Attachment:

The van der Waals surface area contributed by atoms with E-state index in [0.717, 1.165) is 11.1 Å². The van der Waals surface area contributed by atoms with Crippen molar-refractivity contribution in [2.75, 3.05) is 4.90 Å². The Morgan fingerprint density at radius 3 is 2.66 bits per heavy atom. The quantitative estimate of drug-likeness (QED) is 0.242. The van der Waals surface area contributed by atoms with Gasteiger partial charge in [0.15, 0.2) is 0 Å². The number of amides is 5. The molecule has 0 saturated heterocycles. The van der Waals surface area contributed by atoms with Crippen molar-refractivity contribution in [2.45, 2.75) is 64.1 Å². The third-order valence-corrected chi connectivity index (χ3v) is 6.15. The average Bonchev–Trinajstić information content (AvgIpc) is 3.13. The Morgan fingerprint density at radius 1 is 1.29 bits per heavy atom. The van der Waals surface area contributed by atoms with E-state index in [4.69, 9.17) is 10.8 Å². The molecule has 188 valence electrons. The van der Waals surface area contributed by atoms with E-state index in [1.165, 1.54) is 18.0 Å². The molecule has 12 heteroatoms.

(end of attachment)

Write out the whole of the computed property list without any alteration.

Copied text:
The van der Waals surface area contributed by atoms with E-state index in [0.717, 1.165) is 11.1 Å². The van der Waals surface area contributed by atoms with Crippen molar-refractivity contribution in [2.75, 3.05) is 4.90 Å². The Morgan fingerprint density at radius 3 is 2.66 bits per heavy atom. The quantitative estimate of drug-likeness (QED) is 0.242. The van der Waals surface area contributed by atoms with Gasteiger partial charge in [0.15, 0.2) is 0 Å². The number of amides is 5. The molecule has 0 saturated heterocycles. The van der Waals surface area contributed by atoms with Crippen molar-refractivity contribution in [2.45, 2.75) is 64.1 Å². The third-order valence-corrected chi connectivity index (χ3v) is 6.15. The average Bonchev–Trinajstić information content (AvgIpc) is 3.13. The Morgan fingerprint density at radius 1 is 1.29 bits per heavy atom. The van der Waals surface area contributed by atoms with E-state index in [4.69, 9.17) is 10.8 Å². The molecule has 188 valence electrons. The van der Waals surface area contributed by atoms with E-state index in [1.165, 1.54) is 18.0 Å². The molecule has 12 heteroatoms.